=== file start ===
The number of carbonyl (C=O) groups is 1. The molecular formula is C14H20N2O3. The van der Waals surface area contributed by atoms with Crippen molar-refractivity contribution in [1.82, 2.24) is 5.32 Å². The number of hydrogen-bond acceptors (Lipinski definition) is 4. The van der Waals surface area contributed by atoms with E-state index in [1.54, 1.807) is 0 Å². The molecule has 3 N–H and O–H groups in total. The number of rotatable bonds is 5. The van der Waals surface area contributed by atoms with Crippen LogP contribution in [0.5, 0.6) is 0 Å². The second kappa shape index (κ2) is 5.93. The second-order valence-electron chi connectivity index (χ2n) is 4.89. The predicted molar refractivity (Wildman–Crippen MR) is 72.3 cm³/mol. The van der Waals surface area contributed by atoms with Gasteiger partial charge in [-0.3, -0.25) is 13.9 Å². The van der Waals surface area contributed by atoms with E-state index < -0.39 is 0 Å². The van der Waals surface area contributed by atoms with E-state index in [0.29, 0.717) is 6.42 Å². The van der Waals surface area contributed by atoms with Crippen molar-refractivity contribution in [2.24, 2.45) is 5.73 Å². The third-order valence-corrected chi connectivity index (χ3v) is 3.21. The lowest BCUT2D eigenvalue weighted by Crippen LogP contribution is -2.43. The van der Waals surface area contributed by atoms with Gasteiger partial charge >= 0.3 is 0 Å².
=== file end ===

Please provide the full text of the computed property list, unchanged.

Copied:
The number of carbonyl (C=O) groups is 1. The molecular formula is C14H20N2O3. The van der Waals surface area contributed by atoms with Crippen molar-refractivity contribution in [1.82, 2.24) is 5.32 Å². The number of hydrogen-bond acceptors (Lipinski definition) is 4. The van der Waals surface area contributed by atoms with E-state index in [1.54, 1.807) is 0 Å². The molecule has 3 N–H and O–H groups in total. The number of rotatable bonds is 5. The van der Waals surface area contributed by atoms with Crippen LogP contribution in [0.5, 0.6) is 0 Å². The second kappa shape index (κ2) is 5.93. The second-order valence-electron chi connectivity index (χ2n) is 4.89. The predicted molar refractivity (Wildman–Crippen MR) is 72.3 cm³/mol. The van der Waals surface area contributed by atoms with Gasteiger partial charge in [-0.3, -0.25) is 13.9 Å². The van der Waals surface area contributed by atoms with E-state index < -0.39 is 0 Å². The van der Waals surface area contributed by atoms with E-state index in [0.29, 0.717) is 6.42 Å². The van der Waals surface area contributed by atoms with Crippen molar-refractivity contribution in [2.24, 2.45) is 5.73 Å². The third-order valence-corrected chi connectivity index (χ3v) is 3.21. The lowest BCUT2D eigenvalue weighted by Crippen LogP contribution is -2.43. The van der Waals surface area contributed by atoms with Gasteiger partial charge >= 0.3 is 0 Å².